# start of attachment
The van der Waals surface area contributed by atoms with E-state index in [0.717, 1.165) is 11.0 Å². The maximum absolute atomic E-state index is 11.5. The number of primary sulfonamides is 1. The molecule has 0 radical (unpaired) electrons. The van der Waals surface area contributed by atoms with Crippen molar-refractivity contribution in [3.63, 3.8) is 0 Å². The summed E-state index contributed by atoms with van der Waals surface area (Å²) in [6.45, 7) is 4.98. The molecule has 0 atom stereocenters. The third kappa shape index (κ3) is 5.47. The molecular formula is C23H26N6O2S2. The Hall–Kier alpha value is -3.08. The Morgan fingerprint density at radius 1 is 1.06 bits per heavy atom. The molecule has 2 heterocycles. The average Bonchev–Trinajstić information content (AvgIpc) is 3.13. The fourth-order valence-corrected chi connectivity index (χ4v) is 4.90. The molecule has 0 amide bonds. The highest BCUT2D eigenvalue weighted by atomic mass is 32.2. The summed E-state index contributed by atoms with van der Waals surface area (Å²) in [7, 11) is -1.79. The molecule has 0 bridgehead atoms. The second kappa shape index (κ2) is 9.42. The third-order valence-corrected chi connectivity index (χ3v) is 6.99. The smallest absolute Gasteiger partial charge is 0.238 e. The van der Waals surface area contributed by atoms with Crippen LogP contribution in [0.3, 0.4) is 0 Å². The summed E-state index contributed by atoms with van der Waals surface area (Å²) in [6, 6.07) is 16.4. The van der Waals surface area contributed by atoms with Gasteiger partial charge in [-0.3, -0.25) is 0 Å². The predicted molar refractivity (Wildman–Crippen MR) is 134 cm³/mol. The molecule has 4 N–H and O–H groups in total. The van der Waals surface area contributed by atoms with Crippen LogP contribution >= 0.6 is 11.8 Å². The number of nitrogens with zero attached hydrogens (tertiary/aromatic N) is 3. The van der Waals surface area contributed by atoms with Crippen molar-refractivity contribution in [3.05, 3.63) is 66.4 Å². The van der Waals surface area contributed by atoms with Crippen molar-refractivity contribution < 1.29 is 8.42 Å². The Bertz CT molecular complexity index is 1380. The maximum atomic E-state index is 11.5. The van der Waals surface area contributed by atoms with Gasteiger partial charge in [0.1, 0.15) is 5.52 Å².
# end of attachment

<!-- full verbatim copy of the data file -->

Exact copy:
The van der Waals surface area contributed by atoms with E-state index in [0.717, 1.165) is 11.0 Å². The maximum absolute atomic E-state index is 11.5. The number of primary sulfonamides is 1. The molecule has 0 radical (unpaired) electrons. The van der Waals surface area contributed by atoms with Crippen molar-refractivity contribution in [3.63, 3.8) is 0 Å². The summed E-state index contributed by atoms with van der Waals surface area (Å²) in [6.45, 7) is 4.98. The molecule has 0 atom stereocenters. The third kappa shape index (κ3) is 5.47. The molecular formula is C23H26N6O2S2. The Hall–Kier alpha value is -3.08. The Morgan fingerprint density at radius 1 is 1.06 bits per heavy atom. The molecule has 2 heterocycles. The average Bonchev–Trinajstić information content (AvgIpc) is 3.13. The fourth-order valence-corrected chi connectivity index (χ4v) is 4.90. The molecule has 0 amide bonds. The highest BCUT2D eigenvalue weighted by atomic mass is 32.2. The summed E-state index contributed by atoms with van der Waals surface area (Å²) in [7, 11) is -1.79. The molecule has 0 bridgehead atoms. The second kappa shape index (κ2) is 9.42. The third-order valence-corrected chi connectivity index (χ3v) is 6.99. The smallest absolute Gasteiger partial charge is 0.238 e. The van der Waals surface area contributed by atoms with Crippen LogP contribution in [0.3, 0.4) is 0 Å². The summed E-state index contributed by atoms with van der Waals surface area (Å²) in [6, 6.07) is 16.4. The van der Waals surface area contributed by atoms with Gasteiger partial charge in [-0.3, -0.25) is 0 Å². The predicted molar refractivity (Wildman–Crippen MR) is 134 cm³/mol. The molecule has 4 N–H and O–H groups in total. The van der Waals surface area contributed by atoms with Crippen LogP contribution >= 0.6 is 11.8 Å². The number of nitrogens with zero attached hydrogens (tertiary/aromatic N) is 3. The van der Waals surface area contributed by atoms with Crippen molar-refractivity contribution in [3.05, 3.63) is 66.4 Å². The van der Waals surface area contributed by atoms with Crippen molar-refractivity contribution < 1.29 is 8.42 Å². The Bertz CT molecular complexity index is 1380. The maximum atomic E-state index is 11.5. The van der Waals surface area contributed by atoms with Gasteiger partial charge in [0.1, 0.15) is 5.52 Å².